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PNS Daily News - December 10, 2019 


Probe finds FBI not biased against Trump; yes, commuting is stressful; church uses nativity scene for statement on treatment of migrants; report says NY could add cost of carbon to electricity prices with little consumer impact; and a way to add mental health services for rural areas.

2020Talks - December 10, 2019 


Today's human rights day, and candidates this cycle talk a lot about what constitutes a human right. Some say gun violence and access to reproductive health care and abortions are human rights issues.

NC Seniors Underestimate the Dangers of Heat

July 11, 2011

WILLIAMSTON, N.C. - It's a summer of record-breaking heat around North Carolina, and it's taking a toll on the state's older people, especially those without air conditioning. Since most didn't grow up with cooling systems, many of them consider it an unnecessary luxury. But the 90-degree-plus temperatures most of the state is seeing weigh heavily on the elderly, who do not adjust as well as young people to heat, and some of them take drugs that make it even more difficult for their bodies to regulate temperature.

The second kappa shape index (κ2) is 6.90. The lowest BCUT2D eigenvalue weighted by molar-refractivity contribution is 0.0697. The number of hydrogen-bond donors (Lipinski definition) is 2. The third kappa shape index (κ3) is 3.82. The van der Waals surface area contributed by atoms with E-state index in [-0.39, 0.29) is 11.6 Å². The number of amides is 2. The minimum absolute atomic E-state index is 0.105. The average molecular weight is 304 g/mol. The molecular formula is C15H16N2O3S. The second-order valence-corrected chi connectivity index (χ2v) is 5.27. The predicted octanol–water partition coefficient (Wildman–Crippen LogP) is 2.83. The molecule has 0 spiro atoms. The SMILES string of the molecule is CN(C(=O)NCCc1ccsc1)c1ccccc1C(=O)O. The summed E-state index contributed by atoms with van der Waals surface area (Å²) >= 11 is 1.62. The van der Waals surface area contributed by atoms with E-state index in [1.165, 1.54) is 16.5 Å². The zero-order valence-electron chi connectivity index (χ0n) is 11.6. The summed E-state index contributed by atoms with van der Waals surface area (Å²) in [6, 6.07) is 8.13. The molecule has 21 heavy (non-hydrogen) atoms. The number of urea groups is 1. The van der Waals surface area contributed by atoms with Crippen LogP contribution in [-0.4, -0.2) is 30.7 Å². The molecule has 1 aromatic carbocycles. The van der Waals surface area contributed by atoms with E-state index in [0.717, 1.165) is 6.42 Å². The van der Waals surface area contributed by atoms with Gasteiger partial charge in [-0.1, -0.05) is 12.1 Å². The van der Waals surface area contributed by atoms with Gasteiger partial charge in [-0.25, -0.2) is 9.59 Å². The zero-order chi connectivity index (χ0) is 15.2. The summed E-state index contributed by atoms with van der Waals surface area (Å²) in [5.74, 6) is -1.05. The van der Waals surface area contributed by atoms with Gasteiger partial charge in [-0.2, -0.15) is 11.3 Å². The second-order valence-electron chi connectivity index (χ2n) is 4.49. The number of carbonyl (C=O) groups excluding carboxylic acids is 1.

Reginald Speight, chief executive officer of the Martin Community Action Agency, says traditional measures just won't do it.

"They believe they'll be all right if they're able to open a window, or with a fan, and that's just not going to be enough in the kind of heat that we have, along with the humidity. The body doesn't respond to the heat as well as it used to."

There are at least 27 Community Action Agencies across the state that offer weatherization services, assisting the elderly with insulation, air conditioning systems, and, in the winter, with heating.

Speight says his team can often take one look at a senior citizen's home from the outside, and know if the person needs help.

"You see an older person sitting outside on their porch. That and doors and windows open is an immediate sign for us as we ride through neighborhoods. It's an immediate flag for us, especially on a day like today."

Much of the funding for weatherization comes from federal stimulus dollars. Hundreds of seniors in North Carolina have already received assistance.

Stephanie Carroll Carson, Public News Service - NC